By Hannah Gambrell
Saturday mornings as a young child, I recall getting up as early as 7 o’clock to watch the featured cartoons shown on the regular 3,9, and 12 channels that everyone has. We did not have cable, so any chance I got at watching television shows I actually enjoyed, I was all about it.
Media in my life started at the early age of 7 years old in front of the TV every Saturday morning. I loved watching TV, renting movies at our local Blockbuster, playing the classic Disney Channel games online, and buying Webkins to take care of and raise on my virtual farm. Of course, I grew out of those things, but I had my first cell phone by middle school and my first smart phone by 8th grade, which basically gave me access to all media.
I have quite young parents, but the way they grew up with media was much different from the way I did. My mom did not even have her own personal cell phone until she was in the 11th grade, nor did my dad. As they were growing up, most of their memories came from things like radio and VHS. Neither of my parents grew up with the luxuries of cable, having a laptop, or having phone access, other than the landline in their home or a payphone.
I recently spoke with my grandfather, mom, and aunt about not having cell phones. It was so wild to me to think about them not waking up every morning and checking their phones for missed calls, text, or just goofing around on Facebook or Instagram.
I was concerned about the way they were so media neglected, but to them, it never seemed to be an issue or cause any problems in their everyday life. If they wanted to know about something going on in the world, they simply waited to get home and watch the evening news or turned on the radio in their car to see what had happened during the day as they were at work. Media was definitely not as prominent then as it is now, or when I was younger.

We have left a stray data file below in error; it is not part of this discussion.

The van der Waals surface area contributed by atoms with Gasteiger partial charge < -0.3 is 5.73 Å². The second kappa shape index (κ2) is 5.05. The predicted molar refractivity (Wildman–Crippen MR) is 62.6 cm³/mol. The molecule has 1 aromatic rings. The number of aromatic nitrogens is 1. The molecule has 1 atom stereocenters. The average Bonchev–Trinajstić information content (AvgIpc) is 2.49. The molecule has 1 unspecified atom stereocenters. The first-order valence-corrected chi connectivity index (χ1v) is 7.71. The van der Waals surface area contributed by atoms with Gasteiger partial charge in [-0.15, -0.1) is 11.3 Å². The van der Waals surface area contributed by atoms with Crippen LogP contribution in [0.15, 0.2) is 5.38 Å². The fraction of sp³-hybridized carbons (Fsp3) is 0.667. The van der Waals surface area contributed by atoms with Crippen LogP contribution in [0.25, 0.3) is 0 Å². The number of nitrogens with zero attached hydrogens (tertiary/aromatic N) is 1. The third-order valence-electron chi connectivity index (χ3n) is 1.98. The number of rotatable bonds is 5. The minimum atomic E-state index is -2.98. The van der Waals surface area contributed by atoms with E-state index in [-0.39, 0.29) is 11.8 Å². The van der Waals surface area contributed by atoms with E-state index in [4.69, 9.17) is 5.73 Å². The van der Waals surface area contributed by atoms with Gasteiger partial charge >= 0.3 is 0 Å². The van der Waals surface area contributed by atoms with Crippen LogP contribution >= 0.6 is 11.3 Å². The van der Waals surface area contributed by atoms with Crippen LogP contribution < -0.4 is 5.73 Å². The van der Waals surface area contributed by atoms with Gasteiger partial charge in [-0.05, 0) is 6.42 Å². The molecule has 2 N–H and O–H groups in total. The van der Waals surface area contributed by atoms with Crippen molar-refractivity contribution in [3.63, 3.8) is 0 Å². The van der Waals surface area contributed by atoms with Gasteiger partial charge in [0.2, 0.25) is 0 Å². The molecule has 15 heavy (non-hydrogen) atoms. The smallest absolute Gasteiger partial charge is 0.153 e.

Today, their lives are so deeply intertwined with media that almost every child I know between the ages of 3 and 15 all own at least some sort of device that gives them access to all forms of media. It is hard to even go into public now and not see a younger child with either a smart phone or a iPad to keep them entertained. This is much different from how past generations have grown up and learned to keep themselves entertained.
I remember bringing things like a book, coloring crayons, a Gameboy, and things like that. Now if you gave a kid who has grown up with so much access to media, a coloring book would not keep them occupied.
Almost everyone owns some sort of smart device now that gives them unlimited access to social media, internet, news, and more. Media will continue to change in the lives of the people for decades to come. Media is always evolving, giving people more access to entertainment and information. It will be interesting to see how my children interact with media someday.